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Wiki update – lost content and l10n

This week I answered a question about lost content on the new wiki after the migration, from a contributor concerned about content randomly lost across the wiki and no one knowing it is gone. His suggestion was programmatic, that is, fix the migration script for where it dropped content and do some kind of re-import and merge. While I would love someone to solve the current situation that way, I don’t see it happening unless somebody new does the work from Mike McGrath‘s foundation.

The situation is, there are some locations in the wiki with content that got squashed when injected in to MediaWiki. One that we found out about afterward is that many comment blocks in preformat blocks (<pre/>) were lost. There are likely to be other situations like that. This is the reason we maintain the old wiki location, to give the power to fix content problems directly to people working on pages.

Theoretically, we could have had 100% content fidelity with the migration. This is the old 80/20 problem of, “When is it good enough?” That is, when have you achieved the 80% goal and need to move on. Given the people who participated in the pre-migration, which included as many subProject and SIG leaders as could be found, we hoped to get a good enough situation that was as close to an accurate 80%, rather than a best-guess. Given that every problem raised by this group of contributors was fixed in the migration script, or otherwise planned for, there is not a whole lot more we could have done outside of giving all contributors a go, and dragging the migration deeper into the Fedora 10 cycle. It should be noted that Mike did a stellar job; he found no existing migration script that was worth the effort, so he had to work one up from scratch. It was a Herculean task, and not being demigods, we likely left some manure in the stable.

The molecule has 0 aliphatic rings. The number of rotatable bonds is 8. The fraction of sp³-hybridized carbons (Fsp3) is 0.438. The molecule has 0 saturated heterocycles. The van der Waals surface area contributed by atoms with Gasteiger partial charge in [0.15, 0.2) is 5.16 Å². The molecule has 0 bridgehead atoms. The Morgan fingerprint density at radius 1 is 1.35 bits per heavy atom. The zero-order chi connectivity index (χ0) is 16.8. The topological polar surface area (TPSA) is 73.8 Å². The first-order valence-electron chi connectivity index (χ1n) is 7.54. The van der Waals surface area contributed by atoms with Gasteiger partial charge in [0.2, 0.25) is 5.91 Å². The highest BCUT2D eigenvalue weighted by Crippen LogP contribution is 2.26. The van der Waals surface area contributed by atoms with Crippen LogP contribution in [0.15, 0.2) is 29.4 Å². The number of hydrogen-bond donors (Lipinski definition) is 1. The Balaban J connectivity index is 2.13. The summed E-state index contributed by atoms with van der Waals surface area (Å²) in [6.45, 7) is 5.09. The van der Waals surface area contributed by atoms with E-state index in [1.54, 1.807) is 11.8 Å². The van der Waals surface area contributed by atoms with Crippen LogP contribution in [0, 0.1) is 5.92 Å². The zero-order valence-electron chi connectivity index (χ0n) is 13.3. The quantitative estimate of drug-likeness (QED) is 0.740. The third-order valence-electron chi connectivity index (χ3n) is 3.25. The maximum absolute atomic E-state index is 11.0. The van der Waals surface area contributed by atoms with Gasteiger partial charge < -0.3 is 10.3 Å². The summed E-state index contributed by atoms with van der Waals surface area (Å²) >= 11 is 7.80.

Ultimately, if we have pages that lost content and no one discovers or complains, I’m OK with that. It’s a forgotten area of the garden, and if no one cares enough about it to find and restore the content, then it is better gone than distracting the wiki gardeners. We’ll find it eventually and update or remove it.

A wiki has many, many advantages, but at its core, it is a manual tool that requires human/manual processes. For example, to mark a page as deprecated, a MediaWiki-style solution is to create a Template:Deprecated that is injected into the page where you put the {{deprecated}} tag. But you have to read the page, manually edit, and paste that tag in there. If you added buttons to the interface for all this … well, you’d still require people to read through, and you’d have a content management system that would effectively remove the open ease of a wiki that makes it popular, useful, … and dangerous.

On another note, Nigel Jones is working on localization (l10n) for the wiki. In the Infrastructure team tracking ticket you can see how we’re adapting to work with MediaWiki. When he is ready, expect something to the translation announcement list and the Fedora Planet when he is ready for further review.

My hope is that we can use Transifex and the Fedora L10n interface to translate the wiki. To do that, we’re going to need someone to do the work to get editable strings out of MediaWiki, in to PO/POT files, and insert them back in to MediaWiki.